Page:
Best Thermal Baths in Budapest in 2024 | which is the best spa?
Built on 123 underground thermal springs, baths with thermal pools are among the top Budapest highlights, you should definitely check them out during your visit. But: in recent years, many have become more and more touristy, so it’s great to know what times are best to visit, the prices and which are the nicest bathhouses.
History of Budapest thermal baths: from Turkish baths to modern thermal baths
Their history is amazing: built during the Turkish occupation, Király, Rudas and Veli Bej are still open today, and have the unspoilt original atmosphere: dim lights, octagonal pools, cool 16th century atmosphere.
The two most popular ones, Gellért and Széchenyi, were built in the Austro-Hungarian Monarchy era – bigger, more majestic and grand. The thermal water is similar in all the baths, but their architecture and ambience are strikingly different.
Fun fact: the ruins of Thermae Majores (Great Baths), the Roman bathhouse of Aquincum, are still visible in the Flórián tér underpass, at the Buda tip of Árpád bridge. (Walk around the parks nearby to find several more Roman-era ruins.)
Gellért Baths in Budapest
When to visit baths in Budapest
Locals go to the baths to relax and socialize (they also enjoy the hot water, but that’s pretty obvious hopefully!). Old people might play chess on floating boards, many like swimming a few laps before proceeding to soak in the hot water. Nowadays tourists are taking over many of the best-known baths in Budapest, so a lot of locals decide to go to smaller, lesser-known ones to avoid the new crowd.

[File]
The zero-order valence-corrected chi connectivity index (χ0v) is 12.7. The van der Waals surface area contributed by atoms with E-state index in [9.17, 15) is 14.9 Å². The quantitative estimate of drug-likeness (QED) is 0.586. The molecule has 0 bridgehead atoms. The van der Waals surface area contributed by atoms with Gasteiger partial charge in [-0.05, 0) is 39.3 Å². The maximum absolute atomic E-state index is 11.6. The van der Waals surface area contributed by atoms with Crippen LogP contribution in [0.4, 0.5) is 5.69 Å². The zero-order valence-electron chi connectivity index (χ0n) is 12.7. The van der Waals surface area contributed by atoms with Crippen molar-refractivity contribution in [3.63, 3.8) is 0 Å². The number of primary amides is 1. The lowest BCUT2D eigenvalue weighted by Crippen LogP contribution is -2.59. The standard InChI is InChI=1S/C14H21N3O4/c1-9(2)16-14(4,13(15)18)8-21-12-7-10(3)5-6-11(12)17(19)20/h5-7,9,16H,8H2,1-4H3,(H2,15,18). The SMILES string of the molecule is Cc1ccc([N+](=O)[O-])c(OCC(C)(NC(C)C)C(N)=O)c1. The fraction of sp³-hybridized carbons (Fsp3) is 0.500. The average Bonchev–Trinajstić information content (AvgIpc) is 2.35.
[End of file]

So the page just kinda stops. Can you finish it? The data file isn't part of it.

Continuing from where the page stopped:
Thus if you want to meet locals, and not just the foreign crowd, go definitely on weekdays and early mornings if possible. Weekends will be a very different vibe – still fun, but definitely less authentic. Foreigners mostly prefer Széchenyi, Gellért, Rudas and Lukács – so if you’re ready to explore a smaller place like Dandár, you’re more likely to meet the diehard Hungarians there.
1. Lukács Baths: Most local thermal bath of the famous ones
It's one of the best thermal baths in Budapest for locals who still love this place – even though it’s not as pompous as Gellért or Széchenyi baths, it’s really pretty and has an amazing functionality. A bit of a maze – enjoy getting lost, don’t panic. Discover the indoor and the outdoor pools. Tip: Go at 6am, ahead of everyone else, and enjoy the unmatched view from the rooftop terrace. You can take a tram from Margaret Bridge, but it’s best to walk – such a pretty part of town!
Address: 25-29 Frankel Leó utca (Buda side, north of Margaret Bridge)
2. Gellért Baths Budapest
Opened in 1918 at the foot of leafy Gellért hill, Gellért is undoubtedly one of most popular baths for tourists. What makes it of such high touristy interest is especially the hot healing spring, followed by its Art Nouveau decor, its sculptures and its artistic mosaics.
The temperature of the water is between 35 °C and 40 °C, and the entrance on weekdays is about 5 900 HUF (17,50 €). It is famous mainly for its bigger pools, and even has a famous outdoor wave pool. Fun fact: it has frequently been used as a filming location.